Fields and Forests: 1850


Sandwiched between “Professions, Occupations, and Trades of the Male Population” and an accounting of livestock and produce during the year ending June 1, 1850, the 1850 agricultural census estimates the acres of “improved” or “unimproved” farmland per county within each state. The scientists classified the rest of the estimated county area as “non-farmland,” but these categories left a lot room for interpretation.

To figure out what farmland, unimproved farmland, and non-farmland looked like in each county, Steyaert consulted books and other documents that included historical references dating back 100 years or more in some cases. “Improved farmland basically meant that the land was cleared and used for cultivated crops, pasture, or grassland for hay,” says Steyaert. Farms in highland areas like the Appalachian Mountains would have been different from farms in lowland areas because of differences in elevation, slope, soils, and climate.

“Unimproved farmland” could have been an undeveloped frontier claim with the old-growth forest still intact, or a wooded area being used for timber, fuel, or livestock grazing. “Non-farmland” could have meant anything from a village to undisturbed wilderness. How could they decide which scenario was more likely? From the historical information, it became clear that the more populated a county was, the more likely it was that “unimproved farmland” meant a disturbed woodlot and not old-growth forest, and the more likely it was that “non-farmland” meant a village or city and not forest or other natural vegetation.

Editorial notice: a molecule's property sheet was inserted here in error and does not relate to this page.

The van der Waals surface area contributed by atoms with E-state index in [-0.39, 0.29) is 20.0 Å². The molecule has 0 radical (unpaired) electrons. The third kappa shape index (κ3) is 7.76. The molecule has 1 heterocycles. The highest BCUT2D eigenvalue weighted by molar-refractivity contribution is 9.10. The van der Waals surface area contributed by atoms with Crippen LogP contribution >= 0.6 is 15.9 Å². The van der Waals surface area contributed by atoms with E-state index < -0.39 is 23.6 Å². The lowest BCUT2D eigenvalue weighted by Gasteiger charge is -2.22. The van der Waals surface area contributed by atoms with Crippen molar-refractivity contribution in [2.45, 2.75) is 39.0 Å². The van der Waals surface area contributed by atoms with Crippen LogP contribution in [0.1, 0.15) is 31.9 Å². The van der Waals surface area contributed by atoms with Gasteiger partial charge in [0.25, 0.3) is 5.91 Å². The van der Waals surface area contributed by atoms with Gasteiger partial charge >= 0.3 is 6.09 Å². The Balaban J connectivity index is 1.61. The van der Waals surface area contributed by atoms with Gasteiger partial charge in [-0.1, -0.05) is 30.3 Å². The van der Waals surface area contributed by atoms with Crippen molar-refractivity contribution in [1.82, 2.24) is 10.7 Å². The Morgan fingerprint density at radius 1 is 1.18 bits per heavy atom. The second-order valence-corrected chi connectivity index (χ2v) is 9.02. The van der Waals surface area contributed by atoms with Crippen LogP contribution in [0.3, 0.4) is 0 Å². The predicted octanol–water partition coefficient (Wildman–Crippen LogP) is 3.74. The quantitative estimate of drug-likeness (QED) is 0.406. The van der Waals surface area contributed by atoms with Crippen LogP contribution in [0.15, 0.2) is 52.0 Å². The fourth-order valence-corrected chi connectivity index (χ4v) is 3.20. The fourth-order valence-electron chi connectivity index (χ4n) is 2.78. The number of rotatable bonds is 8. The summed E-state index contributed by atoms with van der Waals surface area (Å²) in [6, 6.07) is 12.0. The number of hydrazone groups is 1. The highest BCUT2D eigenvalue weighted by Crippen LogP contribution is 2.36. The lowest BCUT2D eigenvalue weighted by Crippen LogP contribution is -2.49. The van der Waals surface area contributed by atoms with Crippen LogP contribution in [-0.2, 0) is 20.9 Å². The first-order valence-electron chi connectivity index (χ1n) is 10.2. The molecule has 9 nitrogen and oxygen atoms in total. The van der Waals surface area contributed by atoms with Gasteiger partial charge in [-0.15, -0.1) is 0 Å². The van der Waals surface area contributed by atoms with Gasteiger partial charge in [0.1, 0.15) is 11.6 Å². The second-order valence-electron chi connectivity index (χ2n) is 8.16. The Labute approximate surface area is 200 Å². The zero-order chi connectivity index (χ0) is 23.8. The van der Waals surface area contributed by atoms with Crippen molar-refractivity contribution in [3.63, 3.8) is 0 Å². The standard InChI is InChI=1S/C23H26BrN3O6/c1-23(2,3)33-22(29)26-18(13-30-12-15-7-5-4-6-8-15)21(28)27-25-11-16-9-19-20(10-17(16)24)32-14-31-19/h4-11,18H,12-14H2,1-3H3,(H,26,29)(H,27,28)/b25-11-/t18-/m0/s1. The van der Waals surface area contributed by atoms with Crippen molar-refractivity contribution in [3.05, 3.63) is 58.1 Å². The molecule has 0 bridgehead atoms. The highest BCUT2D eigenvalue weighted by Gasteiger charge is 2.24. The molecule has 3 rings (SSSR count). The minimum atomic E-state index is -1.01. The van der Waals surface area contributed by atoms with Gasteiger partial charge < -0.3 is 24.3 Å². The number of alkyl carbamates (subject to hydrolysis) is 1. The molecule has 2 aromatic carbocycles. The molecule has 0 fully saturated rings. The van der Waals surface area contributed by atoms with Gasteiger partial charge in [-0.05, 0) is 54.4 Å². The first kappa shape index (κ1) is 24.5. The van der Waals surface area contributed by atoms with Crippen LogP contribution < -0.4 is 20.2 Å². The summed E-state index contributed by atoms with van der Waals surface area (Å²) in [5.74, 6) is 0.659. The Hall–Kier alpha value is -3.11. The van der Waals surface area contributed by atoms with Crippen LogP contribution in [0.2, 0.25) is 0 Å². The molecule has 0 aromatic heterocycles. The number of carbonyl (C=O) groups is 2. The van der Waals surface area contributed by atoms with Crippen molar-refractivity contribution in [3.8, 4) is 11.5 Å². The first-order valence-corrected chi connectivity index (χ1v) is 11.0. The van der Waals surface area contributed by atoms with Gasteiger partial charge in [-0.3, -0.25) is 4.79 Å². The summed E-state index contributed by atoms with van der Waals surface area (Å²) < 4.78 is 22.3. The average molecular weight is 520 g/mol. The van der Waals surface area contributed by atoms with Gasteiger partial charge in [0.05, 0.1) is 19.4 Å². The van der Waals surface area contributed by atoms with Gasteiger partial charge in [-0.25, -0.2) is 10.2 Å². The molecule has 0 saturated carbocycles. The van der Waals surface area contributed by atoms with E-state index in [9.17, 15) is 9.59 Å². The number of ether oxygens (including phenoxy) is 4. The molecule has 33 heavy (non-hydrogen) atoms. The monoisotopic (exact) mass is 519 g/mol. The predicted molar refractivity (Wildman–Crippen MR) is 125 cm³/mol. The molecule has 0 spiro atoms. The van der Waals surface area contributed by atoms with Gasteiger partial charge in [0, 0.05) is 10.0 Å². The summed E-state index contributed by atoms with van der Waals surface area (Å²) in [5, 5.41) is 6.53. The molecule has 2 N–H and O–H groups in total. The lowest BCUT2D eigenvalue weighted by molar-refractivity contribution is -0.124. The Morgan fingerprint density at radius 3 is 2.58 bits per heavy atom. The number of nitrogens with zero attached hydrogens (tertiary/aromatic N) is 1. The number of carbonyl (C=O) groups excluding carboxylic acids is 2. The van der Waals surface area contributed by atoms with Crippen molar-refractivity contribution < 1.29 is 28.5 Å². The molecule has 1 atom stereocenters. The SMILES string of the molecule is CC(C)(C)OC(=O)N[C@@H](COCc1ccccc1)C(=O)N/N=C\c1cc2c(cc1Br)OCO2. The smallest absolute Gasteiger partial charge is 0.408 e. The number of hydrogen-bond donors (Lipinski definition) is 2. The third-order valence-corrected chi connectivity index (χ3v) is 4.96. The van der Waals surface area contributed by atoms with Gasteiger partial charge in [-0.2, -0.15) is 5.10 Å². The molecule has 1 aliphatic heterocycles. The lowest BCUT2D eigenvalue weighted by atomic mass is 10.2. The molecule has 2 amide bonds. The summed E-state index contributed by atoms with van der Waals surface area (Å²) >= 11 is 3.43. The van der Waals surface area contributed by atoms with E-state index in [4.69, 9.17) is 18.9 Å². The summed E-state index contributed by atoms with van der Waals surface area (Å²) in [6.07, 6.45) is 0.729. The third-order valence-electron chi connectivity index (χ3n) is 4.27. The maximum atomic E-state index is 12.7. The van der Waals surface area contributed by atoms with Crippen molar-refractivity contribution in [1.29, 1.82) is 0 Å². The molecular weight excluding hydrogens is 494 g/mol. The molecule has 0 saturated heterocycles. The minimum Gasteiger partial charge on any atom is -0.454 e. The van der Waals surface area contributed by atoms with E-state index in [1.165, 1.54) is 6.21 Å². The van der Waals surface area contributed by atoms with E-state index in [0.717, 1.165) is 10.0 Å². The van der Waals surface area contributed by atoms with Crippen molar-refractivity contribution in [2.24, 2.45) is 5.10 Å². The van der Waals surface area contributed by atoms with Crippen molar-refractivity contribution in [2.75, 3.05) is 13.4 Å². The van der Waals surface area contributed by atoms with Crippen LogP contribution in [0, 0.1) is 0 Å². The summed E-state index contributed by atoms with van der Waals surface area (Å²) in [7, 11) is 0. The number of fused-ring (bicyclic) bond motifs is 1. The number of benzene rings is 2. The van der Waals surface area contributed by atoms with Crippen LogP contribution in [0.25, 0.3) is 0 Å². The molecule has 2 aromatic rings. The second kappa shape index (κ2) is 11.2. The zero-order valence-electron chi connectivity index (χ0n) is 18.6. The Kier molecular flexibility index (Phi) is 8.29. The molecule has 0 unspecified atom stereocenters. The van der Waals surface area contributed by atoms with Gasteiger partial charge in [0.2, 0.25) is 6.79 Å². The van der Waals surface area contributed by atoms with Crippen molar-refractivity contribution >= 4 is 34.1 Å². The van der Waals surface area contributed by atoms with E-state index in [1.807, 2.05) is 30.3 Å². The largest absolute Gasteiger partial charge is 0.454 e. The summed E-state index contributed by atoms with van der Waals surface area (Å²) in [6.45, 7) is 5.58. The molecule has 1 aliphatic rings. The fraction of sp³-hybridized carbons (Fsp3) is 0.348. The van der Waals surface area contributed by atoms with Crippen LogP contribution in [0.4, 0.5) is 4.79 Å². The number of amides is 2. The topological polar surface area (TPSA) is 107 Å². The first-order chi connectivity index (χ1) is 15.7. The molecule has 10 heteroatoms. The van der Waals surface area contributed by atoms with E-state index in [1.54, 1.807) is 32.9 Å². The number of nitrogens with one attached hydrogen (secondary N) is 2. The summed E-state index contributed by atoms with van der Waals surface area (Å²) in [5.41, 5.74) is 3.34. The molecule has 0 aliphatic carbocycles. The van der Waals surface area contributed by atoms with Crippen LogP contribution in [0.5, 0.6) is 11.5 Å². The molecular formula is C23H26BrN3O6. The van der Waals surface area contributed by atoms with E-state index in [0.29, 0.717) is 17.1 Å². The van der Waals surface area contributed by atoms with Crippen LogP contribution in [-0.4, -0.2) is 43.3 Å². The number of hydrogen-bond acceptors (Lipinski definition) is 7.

Maps of land use intensity: 1850 and 1920.

They decided the best way to map out the fraction of changed and unchanged land in 1850 was to estimate the percent of a county’s land that fell into each of four “land use intensity” categories: highland agriculture and lowland agriculture (based on “farmland” estimates from the census and topographic data), and forest-village disturbance and old-growth forest (based on population density data). These maps revealed how much impact people were having on the landscape in each county and how much area of the pre-colonization land cover classes remained. From there, the scientists could calculate how the climate-relevant characteristics—the biophysical parameters like albedo and surface roughness—had changed as well.

The resulting maps showed drastic changes in the landscape between 1650 and 1850. Most of the coastal forest had disappeared. A line of virgin forest traced the peaks of the Appalachian Mountains, and much of the southern forest remained intact. The Upper Midwest was starting its transformation to farm land, though the western frontier, west of the Mississippi, remained relatively untouched. All would be entirely transformed in the era that followed the U.S. Civil War, changes that became evident in the agricultural census of 1920.


These maps of landscape disturbance describe how settlers were using the land in the eastern half of the United States in 1850 and 1920. In 1850, native vegetation still covered much of the United States except in the Northeast, but by 1920, very little old growth remained. The disturbance maps in the center show how intensively the land was being used, based on the number of people living in each county. The most disturbed areas were more likely to have been cities and intensive agricultural areas. Less disturbed areas were more likely to have been pasture or farm woodlots. The final pair of images illustrates how agriculture intensified and shifted west between 1850 and 1920. (Maps by Jesse Allen and Robert Simmon, based on data from Steyaert and Knox.)